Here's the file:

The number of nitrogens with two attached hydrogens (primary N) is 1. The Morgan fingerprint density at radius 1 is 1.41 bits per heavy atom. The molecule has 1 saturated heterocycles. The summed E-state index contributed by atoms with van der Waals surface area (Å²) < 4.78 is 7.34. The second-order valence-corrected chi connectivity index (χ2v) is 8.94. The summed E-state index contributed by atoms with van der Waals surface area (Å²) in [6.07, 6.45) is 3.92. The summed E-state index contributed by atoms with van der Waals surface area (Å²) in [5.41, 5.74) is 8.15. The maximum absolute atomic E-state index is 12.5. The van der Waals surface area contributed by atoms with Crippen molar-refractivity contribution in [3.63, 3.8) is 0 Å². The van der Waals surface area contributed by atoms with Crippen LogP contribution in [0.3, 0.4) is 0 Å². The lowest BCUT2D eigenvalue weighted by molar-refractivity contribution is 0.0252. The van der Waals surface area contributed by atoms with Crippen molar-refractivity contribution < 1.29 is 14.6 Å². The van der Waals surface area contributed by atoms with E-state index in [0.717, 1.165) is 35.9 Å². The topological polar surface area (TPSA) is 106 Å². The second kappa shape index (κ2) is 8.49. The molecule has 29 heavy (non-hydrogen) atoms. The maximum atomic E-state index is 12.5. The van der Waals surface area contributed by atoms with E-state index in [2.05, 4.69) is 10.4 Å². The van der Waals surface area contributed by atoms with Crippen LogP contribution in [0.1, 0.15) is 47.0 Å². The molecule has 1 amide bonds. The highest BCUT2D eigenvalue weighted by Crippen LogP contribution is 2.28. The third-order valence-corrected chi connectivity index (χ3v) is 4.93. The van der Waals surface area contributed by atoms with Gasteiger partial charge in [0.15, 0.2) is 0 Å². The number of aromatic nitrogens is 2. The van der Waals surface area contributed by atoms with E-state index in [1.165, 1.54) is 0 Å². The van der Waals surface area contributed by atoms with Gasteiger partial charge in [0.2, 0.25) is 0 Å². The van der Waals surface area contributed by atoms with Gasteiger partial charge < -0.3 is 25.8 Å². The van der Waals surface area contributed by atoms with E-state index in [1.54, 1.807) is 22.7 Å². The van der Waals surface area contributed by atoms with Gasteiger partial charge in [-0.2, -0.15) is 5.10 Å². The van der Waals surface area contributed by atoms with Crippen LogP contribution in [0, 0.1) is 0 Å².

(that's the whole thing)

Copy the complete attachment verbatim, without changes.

The number of nitrogens with two attached hydrogens (primary N) is 1. The Morgan fingerprint density at radius 1 is 1.41 bits per heavy atom. The molecule has 1 saturated heterocycles. The summed E-state index contributed by atoms with van der Waals surface area (Å²) < 4.78 is 7.34. The second-order valence-corrected chi connectivity index (χ2v) is 8.94. The summed E-state index contributed by atoms with van der Waals surface area (Å²) in [6.07, 6.45) is 3.92. The summed E-state index contributed by atoms with van der Waals surface area (Å²) in [5.41, 5.74) is 8.15. The maximum absolute atomic E-state index is 12.5. The van der Waals surface area contributed by atoms with Crippen molar-refractivity contribution in [3.63, 3.8) is 0 Å². The van der Waals surface area contributed by atoms with Crippen LogP contribution in [0.3, 0.4) is 0 Å². The lowest BCUT2D eigenvalue weighted by molar-refractivity contribution is 0.0252. The van der Waals surface area contributed by atoms with Crippen molar-refractivity contribution < 1.29 is 14.6 Å². The van der Waals surface area contributed by atoms with E-state index in [0.717, 1.165) is 35.9 Å². The topological polar surface area (TPSA) is 106 Å². The second kappa shape index (κ2) is 8.49. The molecule has 29 heavy (non-hydrogen) atoms. The maximum atomic E-state index is 12.5. The van der Waals surface area contributed by atoms with E-state index in [2.05, 4.69) is 10.4 Å². The van der Waals surface area contributed by atoms with Crippen LogP contribution in [0.1, 0.15) is 47.0 Å². The molecule has 1 amide bonds. The highest BCUT2D eigenvalue weighted by Crippen LogP contribution is 2.28. The third-order valence-corrected chi connectivity index (χ3v) is 4.93. The van der Waals surface area contributed by atoms with Gasteiger partial charge in [0.15, 0.2) is 0 Å². The number of aromatic nitrogens is 2. The van der Waals surface area contributed by atoms with E-state index in [1.165, 1.54) is 0 Å². The van der Waals surface area contributed by atoms with Gasteiger partial charge in [0.2, 0.25) is 0 Å². The van der Waals surface area contributed by atoms with Gasteiger partial charge < -0.3 is 25.8 Å². The van der Waals surface area contributed by atoms with E-state index in [1.54, 1.807) is 22.7 Å². The van der Waals surface area contributed by atoms with Gasteiger partial charge in [-0.2, -0.15) is 5.10 Å². The van der Waals surface area contributed by atoms with Crippen LogP contribution in [0, 0.1) is 0 Å².